Since writing trees and chaff, part I, I have had conversations with a few people about the applicability of the notion of trees and chaff. One said, “We don’t really know how we might respond were our lives to take a turn for the worse. I suspect we’d be better off than we think.” That might be true. It is possible, though, that behind such a statement lies a psychology of denial. Few people live in fear of encountering a disaster equivalent to being doomed to death in a concentration camp. Thus, the whole idea of needing to be a tree is either purely theoretical or else, considering the very low statistical probability of catastrophic events, not worth thinking about. The analogy of trees and chaff in Psalm 1 is, therefore, an inspiring notion, but not one that is particularly useful in dealing with the ordinary routines where we live most of life.
Denial can express itself in yet another way. The thinking goes something like this. Christians are steeped in Biblical thinking, have a hope that is rooted in God’s sovereignty and focused on an amazing future where the Kingdom of God predominates, and believe that God is good and nothing can separate them from Him.
That’s very good theology.
But theology does not make a tree.
* * * * *
Thirty-five years ago, I was let go from a job. The details are not important. Suffice it to say that I was so angry at God that I beat walls and threw hammers. I was not angry at myself or my former employer. I was angry at God. Really angry.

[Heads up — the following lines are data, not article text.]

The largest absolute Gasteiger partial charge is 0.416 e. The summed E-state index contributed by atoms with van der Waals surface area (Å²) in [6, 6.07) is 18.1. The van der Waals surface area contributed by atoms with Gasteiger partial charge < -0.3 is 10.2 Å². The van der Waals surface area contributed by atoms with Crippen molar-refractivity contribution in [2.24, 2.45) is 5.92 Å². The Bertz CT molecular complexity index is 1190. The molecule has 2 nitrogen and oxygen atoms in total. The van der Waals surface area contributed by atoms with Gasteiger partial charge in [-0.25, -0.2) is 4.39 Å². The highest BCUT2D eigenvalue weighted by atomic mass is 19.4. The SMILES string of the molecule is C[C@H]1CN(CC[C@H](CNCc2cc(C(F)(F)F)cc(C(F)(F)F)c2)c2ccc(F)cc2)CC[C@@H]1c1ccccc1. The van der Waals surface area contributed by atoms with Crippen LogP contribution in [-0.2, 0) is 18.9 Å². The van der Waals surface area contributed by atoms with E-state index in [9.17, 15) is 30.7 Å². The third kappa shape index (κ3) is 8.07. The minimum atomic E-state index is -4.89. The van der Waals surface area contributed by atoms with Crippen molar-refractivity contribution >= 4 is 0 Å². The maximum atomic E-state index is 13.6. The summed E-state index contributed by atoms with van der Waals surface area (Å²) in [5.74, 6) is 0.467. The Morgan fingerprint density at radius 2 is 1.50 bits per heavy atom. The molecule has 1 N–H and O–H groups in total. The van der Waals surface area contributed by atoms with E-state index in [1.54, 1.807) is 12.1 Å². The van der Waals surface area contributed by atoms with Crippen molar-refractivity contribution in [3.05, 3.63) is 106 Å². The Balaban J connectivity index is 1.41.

Maybe I am unique. Maybe everyone else would handle such a catastrophe with aplomb. Maybe you are thinking, “Wow. Time for some anger management, man.”
I would say chances are much better that you know exactly what I am talking about. No one leads a charmed life. As one of Job’s friends correctly noted, “Man is born to trouble as the sparks fly upward.” Trouble in life is a certainty. We lose our car keys, get locked out of the car, get a flat tire on the way to an important appointment. The landlord won’t return a security deposit; the bank reports an overdraft; the credit card company charges a late fee. A favorite glass breaks in the sink. Miles of cars sit on the interstate seemingly for hours due to construction. The baby fills her diaper just as you are heading out the door. The price of gas soars. You have a fight with your spouse.